My first step was to try and find out more about him. If he had left a residential care home, then he would have been reported as missing. I rang the standby service for the area he had apparently come from to see if they had an alert out on him. Unfortunately, they were unable to tell me one way or the other.

I decided I would have to see Nigel, and make an assessment. If he appeared to be a vulnerable person, I would then need either to arrange bed and breakfast for him through the local housing authority, or if necessary, try and find an emergency residential placement for him until we could return him to his home area.

When I arrived, one of the volunteers took me through to a side room where Nigel was ensconced with a cup of tea, milk three sugars, and a sandwich.

Nigel appeared to be in his forties. He was wearing an anorak zipped up to his neck and had a round face and rosy cheeks.

“Hello,” I said to him gently, and told him my name. He peered up at me through the thick lenses of his glasses. “I Nigel,” he replied.

I attempted to find out his full name, his address, and a contact phone number. He told me the place he had come from, but was unable to give me any other information.

“The bad man did shout at me,” he said. “I didn’t like it. So I wanted to leave. I got a coach. I got off here. Here I am.”

I asked him if he had any sort of identification. He shook his head. I asked him if he had any medication with him. He took a bottle of pills out of his duffel bag and showed them to me. They were anticonvulsants. They came from a pharmacy in the town where he said he had run away from.

I decided that we would have to look after him until he could be returned to his home county. He seemed far too vulnerable just to arrange bed and breakfast.

In those days I didn’t have a mobile phone, so I was reliant on the Samaritans to let me use their phone. They were only too pleased to help. They showed me into a small cubicle which contained a small desk, a phone, and a chair.

I made some calls to the local social services residential homes that specialised in learning difficulties. Eventually,  one of the homes called back, confirming that they would accommodate Nigel over the weekend, until further enquiries could be made.

I went to see Nigel and explained to him what was happening. This seemed to distress him.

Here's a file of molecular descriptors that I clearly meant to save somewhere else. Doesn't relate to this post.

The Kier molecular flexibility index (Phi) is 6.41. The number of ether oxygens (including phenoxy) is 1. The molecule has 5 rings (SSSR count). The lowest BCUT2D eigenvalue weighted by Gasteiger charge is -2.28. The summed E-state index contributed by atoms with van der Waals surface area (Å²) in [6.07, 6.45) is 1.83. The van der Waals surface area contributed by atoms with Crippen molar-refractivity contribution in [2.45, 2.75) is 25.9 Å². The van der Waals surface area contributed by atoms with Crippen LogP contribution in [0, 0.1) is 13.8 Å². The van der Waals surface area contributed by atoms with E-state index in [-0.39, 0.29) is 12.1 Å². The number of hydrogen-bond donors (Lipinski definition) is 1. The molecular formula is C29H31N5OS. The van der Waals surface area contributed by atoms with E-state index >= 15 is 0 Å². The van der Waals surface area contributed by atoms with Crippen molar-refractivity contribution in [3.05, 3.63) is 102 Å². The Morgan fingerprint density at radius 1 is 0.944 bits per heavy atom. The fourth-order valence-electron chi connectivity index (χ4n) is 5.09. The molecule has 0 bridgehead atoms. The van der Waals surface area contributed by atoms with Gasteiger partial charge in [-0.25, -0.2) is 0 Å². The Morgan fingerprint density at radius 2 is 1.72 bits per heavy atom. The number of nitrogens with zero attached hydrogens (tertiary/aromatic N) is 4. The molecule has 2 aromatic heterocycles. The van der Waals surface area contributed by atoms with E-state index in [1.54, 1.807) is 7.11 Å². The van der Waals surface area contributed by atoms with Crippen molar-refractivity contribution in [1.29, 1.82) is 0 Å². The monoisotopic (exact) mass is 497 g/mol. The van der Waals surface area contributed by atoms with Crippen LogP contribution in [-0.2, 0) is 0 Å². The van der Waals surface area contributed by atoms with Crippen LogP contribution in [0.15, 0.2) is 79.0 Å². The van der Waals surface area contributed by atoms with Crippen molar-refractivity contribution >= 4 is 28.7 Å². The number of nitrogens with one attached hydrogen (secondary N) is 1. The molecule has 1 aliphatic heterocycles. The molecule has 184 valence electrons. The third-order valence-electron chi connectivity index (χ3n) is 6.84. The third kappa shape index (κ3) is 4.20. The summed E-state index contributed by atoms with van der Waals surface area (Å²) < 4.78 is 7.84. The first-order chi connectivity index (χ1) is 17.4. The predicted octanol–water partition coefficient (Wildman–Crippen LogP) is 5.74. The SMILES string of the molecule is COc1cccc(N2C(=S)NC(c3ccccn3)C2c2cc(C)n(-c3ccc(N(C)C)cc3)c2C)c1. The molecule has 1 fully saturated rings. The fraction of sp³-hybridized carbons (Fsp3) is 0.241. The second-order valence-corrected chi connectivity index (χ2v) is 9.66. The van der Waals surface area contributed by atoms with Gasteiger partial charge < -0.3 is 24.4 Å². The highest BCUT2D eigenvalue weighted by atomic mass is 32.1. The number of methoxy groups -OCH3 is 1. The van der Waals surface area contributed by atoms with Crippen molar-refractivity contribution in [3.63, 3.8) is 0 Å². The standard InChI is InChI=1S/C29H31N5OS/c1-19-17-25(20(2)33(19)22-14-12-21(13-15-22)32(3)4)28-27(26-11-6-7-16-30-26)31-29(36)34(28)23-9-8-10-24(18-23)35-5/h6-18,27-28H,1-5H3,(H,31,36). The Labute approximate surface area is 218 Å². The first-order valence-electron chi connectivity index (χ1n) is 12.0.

“They won’t hurt me? They won’t hurt me? I don’t like it when they hurt me!”

He stood up and picked up his duffel bag.

“I go to the bus station. I get a bus.”

“It’s OK, Nigel, nothing’s going to happen. You’ll be safe.”

He eventually calmed down and allowed me to take him to the care home.

The next day being Sunday, I rang the next social worker on duty and explained the situation to them. They would chase up the local authority where he came from and get some more information, and hopefully arrange for his safe return.

I saw my standby colleague a week or two later.

“Remember Nigel?” he said. “I got through to his local authority. I managed to speak to someone who knew him. They knew him all right. He wasn’t missing – but they did accommodate him in one of their care homes a few weeks ago when he turned up one weekend saying that he’d run off from somewhere in another county a long way away. That is, until they made their own enquiries – and got the same story. Then they sent him on his way! Once we found this out, we confronted him with it and he left, rather quickly. I wonder where he is now?”

There is a postscript to this story.

A couple of years later I was speaking to a social worker in a neighbouring county. I told him the story of Nigel. He immediately recognised him.

“We put Nigel up in one of our mental health care homes for about 6 months,” he said. “Then we had a full psychological assessment done, and it turned out he had a completely normal IQ and everything. Then he mysteriously disappeared.”

From time to time I think of Nigel, traveling the country, turning up in distress, like a lost person with learning difficulties, in need of care and shelter, being taken in and looked after, at least until the truth about him was found out, then moving on again. What drives someone to live their life like that?

He’s not the only one who does it. I knew of another case, of a young girl, apparently in her early teens, who turned up one day, wearing a nightie and clutching a teddy bear, claiming to have been abandoned. She was placed with foster carers for several months, until it was discovered that she was actually 25 and had the tenancy of a flat in another part of the country.

Does it constitute a mental disorder, or is it simply a means to an end, a way of being looked after without any responsibilities? How many are there like Nigel and the “little lost girl”? And how many are so successful that they’re never found out?